The UK continues to be home to more offshore wind capacity than any other country, according to latest figures. With 10.4GW of capacity, the UK heads the league table compiled by the World Forum Offshore Wind, followed by China and Germany. The forum said that just over 1.6GW of new capacity was added globally during the first half of 2021, a slowdown of growth which it said was likely to be down to the impact of Covid-19. More than 10GW of offshore wind capacity is currently under construction worldwide with more than half of that figure being built in China. Separate figures from WindEurope showed Europe built 1.3 GW of new offshore wind between January and June. WindEurope CEO Giles Dickson said offshore wind already accounts for 3% of Europe’s electricity and is set grow rapidly. “Turbines are getting bigger and more powerful. And more and more countries are building offshore wind farms and committing to develop them as costs fall – offshore wind is becoming a whole Europe affair,” he said. Read more

  • Project looks to turn electricity transformers into community boilers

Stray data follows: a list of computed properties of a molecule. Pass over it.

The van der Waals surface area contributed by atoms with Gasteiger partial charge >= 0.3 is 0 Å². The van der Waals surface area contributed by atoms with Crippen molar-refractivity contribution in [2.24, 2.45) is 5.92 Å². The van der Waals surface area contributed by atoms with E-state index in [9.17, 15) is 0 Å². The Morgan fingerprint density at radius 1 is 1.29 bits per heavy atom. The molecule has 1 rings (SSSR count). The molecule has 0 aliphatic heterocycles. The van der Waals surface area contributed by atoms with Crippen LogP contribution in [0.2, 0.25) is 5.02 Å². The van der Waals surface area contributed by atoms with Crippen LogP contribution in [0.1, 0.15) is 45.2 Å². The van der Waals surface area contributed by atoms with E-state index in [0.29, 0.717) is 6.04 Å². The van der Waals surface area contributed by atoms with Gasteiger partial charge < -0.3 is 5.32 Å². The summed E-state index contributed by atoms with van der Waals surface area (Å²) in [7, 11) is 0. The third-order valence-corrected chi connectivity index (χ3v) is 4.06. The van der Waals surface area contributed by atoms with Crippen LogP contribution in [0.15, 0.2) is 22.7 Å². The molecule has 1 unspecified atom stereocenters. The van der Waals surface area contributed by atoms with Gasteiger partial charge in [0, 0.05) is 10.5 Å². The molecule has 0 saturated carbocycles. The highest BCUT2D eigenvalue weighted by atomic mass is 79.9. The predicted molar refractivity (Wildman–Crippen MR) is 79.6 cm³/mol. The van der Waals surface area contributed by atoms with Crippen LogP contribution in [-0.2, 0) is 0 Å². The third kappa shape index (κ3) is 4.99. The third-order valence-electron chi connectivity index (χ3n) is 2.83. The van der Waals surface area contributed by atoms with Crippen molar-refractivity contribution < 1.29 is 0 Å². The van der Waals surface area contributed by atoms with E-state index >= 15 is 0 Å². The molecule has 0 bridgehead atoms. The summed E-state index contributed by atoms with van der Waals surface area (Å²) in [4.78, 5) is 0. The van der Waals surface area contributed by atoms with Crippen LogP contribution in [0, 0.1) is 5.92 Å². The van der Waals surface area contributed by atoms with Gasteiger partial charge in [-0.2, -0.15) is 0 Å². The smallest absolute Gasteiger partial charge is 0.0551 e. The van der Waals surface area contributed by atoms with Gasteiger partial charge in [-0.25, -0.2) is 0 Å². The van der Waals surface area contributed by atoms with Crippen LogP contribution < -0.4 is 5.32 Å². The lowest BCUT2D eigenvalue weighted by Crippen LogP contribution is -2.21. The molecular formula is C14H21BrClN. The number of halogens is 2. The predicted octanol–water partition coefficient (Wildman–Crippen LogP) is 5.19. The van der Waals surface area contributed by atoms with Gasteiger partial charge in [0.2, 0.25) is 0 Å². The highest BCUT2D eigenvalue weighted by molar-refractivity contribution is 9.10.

A new project has been launched to capture waste heat from electricity transformers to generate hot water and space heating for homes and businesses. The project could save millions of tonnes of CO2 every year if rolled out across National Grid’s network of transformers. Electric power transformers generate huge amounts of heat as a by-product when electricity flows through them. At the moment, the heat is vented directly into the atmosphere and wasted. Nathan Sanders of SSE Energy Solutions which is working with National Grid on the project, said: “This groundbreaking project aims to capture that waste heat and effectively turn transformers into community ‘boilers’ that serve local heat networks with a low or even zero-carbon alternative to fossil-fuel powered heat sources such as gas boilers. “We see heat networks as a key part of the UK’s future low carbon energy infrastructure, enabling us to exploit waste heat sources and use these to heat homes and businesses across the country.” Read more